Deemed a tough sell in a youth and beauty-obsessed society, the elderly are usually overlooked in mainstream Taiwanese cinema.
Foreign films such as Late Bloomers (2006) and Young@Heart (2007), however, have hit local screens and through inspiring drama and heart-warming comedy have struck a chord.
In Step by Step (練•戀•舞), experienced female documentary director Kuo Chen-ti (郭珍弟), whose Viva Tonal (跳舞時代), a documentary about the Taiwanese pop music scene during the 1930s, won a Golden Horse Award, takes a similar approach. Starring promising actor Joseph Chang (張孝全) and supermodel Janel Tsai (蔡淑臻), the film weds star charisma with comedy in a dance genre package and winds up a lively story about a group of nursing-home residents.
Chang plays Biran, a young male nurse working in a small-town old people’s home in Yunlin. Never the type to follow the caregiver’s manual, Biran is custodian, friend and family to the group of aging eccentrics who are no longer interested in or excited by life.
Ruping (Tsai), a new dance teacher in town, catches Biran’s eye and heart. Cold and detached, the mysterious woman reluctantly agrees to teach the residents at the nursing home. New steps, beats and rhythm bring refreshing joy to all but Old Tang (Tien Ming, 田明), a retired military commander who harbors a secret that has been gnawing away at his mind for decades.
A specter of doom looms when the insidious head of the nursing home plans to close down the establishment and sell the property to a big enterprise. Determined to leave without regret, the residents train for the upcoming national ballroom dance competition. Meanwhile, both Biran and Ruping learn to heal emotional wounds and help their geriatric friends make the most of life.
Mostly shot in Hsilo (西螺) Township, Yunlin County, the film radiates a countryside charm, and the colonial Baroque-style architecture, which is used as the site for the nursing home, exudes a nostalgic sentiment that reflects the mood of the film’s senior characters.
While model-turned-actress Tsai turns in a passable big-screen debut performance and Chang tackles the role of the young caretaker with ease, the stars of the film are the group of veteran actors including Chang Fu-chien (張復建), Hung Ming-li (洪明麗) and Hsiao Hu-tou (小戽斗).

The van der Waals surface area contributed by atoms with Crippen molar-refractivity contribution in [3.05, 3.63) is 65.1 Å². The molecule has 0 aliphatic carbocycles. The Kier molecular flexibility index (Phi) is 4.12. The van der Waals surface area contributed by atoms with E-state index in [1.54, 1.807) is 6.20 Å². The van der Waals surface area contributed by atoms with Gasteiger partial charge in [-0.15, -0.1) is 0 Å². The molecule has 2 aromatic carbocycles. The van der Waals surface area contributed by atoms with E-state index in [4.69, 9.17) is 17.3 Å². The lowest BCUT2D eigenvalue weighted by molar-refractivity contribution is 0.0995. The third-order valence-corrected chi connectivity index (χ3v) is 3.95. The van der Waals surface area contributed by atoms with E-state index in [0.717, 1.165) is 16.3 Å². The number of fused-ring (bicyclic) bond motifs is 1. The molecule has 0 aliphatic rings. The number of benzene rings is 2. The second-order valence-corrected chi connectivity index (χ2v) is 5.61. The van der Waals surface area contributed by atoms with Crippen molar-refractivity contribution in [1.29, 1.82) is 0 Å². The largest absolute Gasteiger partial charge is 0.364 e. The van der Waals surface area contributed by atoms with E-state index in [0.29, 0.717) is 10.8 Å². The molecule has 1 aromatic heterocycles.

Mostly remembered for serious and righteous roles, Chang Fu-chien is a delightful surprise as he plays a likable elder who suffers from mild Parkinson’s disease. Tien’s character, a retired officer, may bring tears to viewers’ eyes when the reason behind his bitterness and longing for a family is revealed towards the end of the movie.
In Step, Kuo has blended a series of characterizations into a commercial genre flick. Yet, the film lacks the necessary dramatic tension that makes a dance movie captivating and enthralling. The dance scenes mostly involve Tsai’s elegant moves and svelte body. The elders are depicted as clumsy novices at tango at first, but their transformation in the ballroom is never shown, which hinders audiences from building up anticipation and makes the final dance competition nothing more than a show of feebleness.
Step by Step opens a new path in terms of subject matter, yet the lack of narrative transition and climax prohibit the film from fully developing into the piece of entertainment it sets out to be.
STEP BY STEP (瞎•戀•舞)
DIRECTED BY: KUO CHEN-TI (郭珍弟)
STARRING: JOSEPH CHANG (張孝全) AS BIRAN, JANEL TSAI (蔡淑臻) AS RUPING, TIEN MING (田明) AS OLD TANG, CHANG FU-CHIEN (張復建) AS TING, HSIAO HU-TOU (小戽斗) AS LICHANG, HUNG MING-LI (洪明麗) AS PILIAN
RUNNING TIME: 95 MINUTES
LANGUAGE: IN MANDARIN WITH CHINESE AND ENGLISH SUBTITLES
TAIWAN RELEASE: TODAY
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